Banet became a true “Herzliyan.” Her affiliation with one of the country’s leading junior leagues helped her, at just 14, get an invitation to the first round of the national team of Project Athena – a government program to promote women in sports. Around a year after that, she joined the National Youth (Cadets) League, beginning a five-year streak where she averaged between 7.3 and 11.1 points per game. A year later, she played a major role in the team’s promotion to the top tier.
In 2012, in the wake of the team’s withdrawal from the merger with Ra’anana/Bnot Hasharon, Herzliya joined the national league. Banet, 16 at the time, was part of the team that won the association cup and was promoted to the Super League. She began her debut season with a dazzling display of crossover dribbles against Ashdod. The rest of her season was more subdued, but in the second season, at 18, she was promoted to the starting five when the team decided against bringing a foreign player into her No. 2 position.
Banet isn’t the only big talent to join the league in recent years, but she seems to be in a hothouse all her own. Under manager Amit Hellman, the team took it upon itself to nurture Banet and to grow alongside her. “What Herzliya has done really cannot be taken for granted – they go above and beyond for me,” she says. “Private training sessions, a fitness coach, a gym that’s open to me 24 hours a day. Anything I ask for, including extra support, I get. Everyone is very generous to me.”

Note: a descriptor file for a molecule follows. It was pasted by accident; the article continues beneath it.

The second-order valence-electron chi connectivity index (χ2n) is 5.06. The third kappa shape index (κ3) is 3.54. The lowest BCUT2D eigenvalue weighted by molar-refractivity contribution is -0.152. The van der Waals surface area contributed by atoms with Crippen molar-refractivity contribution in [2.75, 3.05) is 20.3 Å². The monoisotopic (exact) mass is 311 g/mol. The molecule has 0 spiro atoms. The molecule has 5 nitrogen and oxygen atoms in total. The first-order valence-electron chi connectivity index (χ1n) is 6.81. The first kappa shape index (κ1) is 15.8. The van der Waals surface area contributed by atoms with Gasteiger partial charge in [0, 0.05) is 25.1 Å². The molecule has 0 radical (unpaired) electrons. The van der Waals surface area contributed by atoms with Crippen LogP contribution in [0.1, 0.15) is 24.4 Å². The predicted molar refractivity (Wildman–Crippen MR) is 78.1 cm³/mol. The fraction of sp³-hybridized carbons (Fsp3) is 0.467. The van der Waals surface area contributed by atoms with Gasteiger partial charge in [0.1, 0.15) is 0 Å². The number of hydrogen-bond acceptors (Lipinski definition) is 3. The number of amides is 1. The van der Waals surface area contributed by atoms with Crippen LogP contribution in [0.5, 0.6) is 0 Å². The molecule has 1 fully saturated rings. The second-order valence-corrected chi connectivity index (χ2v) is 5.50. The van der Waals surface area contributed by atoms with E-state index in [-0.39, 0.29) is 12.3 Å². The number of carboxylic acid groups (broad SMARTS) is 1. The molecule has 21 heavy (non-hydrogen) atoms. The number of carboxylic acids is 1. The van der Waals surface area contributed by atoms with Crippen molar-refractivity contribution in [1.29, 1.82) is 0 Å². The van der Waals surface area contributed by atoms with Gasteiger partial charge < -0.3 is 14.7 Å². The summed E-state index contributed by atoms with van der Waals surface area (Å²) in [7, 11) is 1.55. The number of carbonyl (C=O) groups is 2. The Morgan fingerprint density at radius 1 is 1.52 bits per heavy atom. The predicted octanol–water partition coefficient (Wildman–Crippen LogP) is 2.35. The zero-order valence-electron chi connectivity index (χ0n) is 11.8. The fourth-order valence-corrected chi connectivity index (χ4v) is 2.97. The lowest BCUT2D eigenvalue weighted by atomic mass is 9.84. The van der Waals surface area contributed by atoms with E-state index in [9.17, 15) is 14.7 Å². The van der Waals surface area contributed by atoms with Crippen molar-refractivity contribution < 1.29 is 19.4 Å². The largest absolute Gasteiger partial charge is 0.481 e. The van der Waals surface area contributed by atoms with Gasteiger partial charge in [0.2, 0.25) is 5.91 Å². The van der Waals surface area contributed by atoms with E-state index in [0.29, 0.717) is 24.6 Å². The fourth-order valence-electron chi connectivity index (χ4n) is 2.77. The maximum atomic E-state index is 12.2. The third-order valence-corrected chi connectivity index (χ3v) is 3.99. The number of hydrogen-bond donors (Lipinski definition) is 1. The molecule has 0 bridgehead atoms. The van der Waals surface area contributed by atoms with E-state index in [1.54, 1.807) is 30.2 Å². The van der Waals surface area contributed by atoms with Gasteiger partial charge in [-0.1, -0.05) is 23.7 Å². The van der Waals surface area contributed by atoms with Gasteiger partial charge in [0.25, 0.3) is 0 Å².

Expectations come together with the professional support. People who watched the team’s games last season saw a shy, delicate young woman who suffered an infinite number of tirades from head coach Gilad Katz. “They say that the moment the coach doesn’t yell at you, it means he doesn’t care about you. It’s part of the package, it’s his job. Sometimes I need to be woken up,” says Banet, smiling.
Katz and the team reaped the dividends in the shape of the national cup. Banet was terrific in the semifinal against Ramat Hen, when her contribution exceeded the 8 points and 2 assists she made. In the final against Ramat Hasharon, she scored 7 points. “I had a difficult season, with crises and injuries,,” she reflects, “but in the end, it all came together mentally and physically in the cup and playoffs.”
This season, Banet has already become one of the league’s leading players. In the first three games, all of which Herzliya won, she averaged 10 points, 4.7 rebounds and 2 assists. “I was well-prepared and that shows in my self-confidence. The team believes in me, and the burden of proof is on me,” says Banet, who turns 20 next June.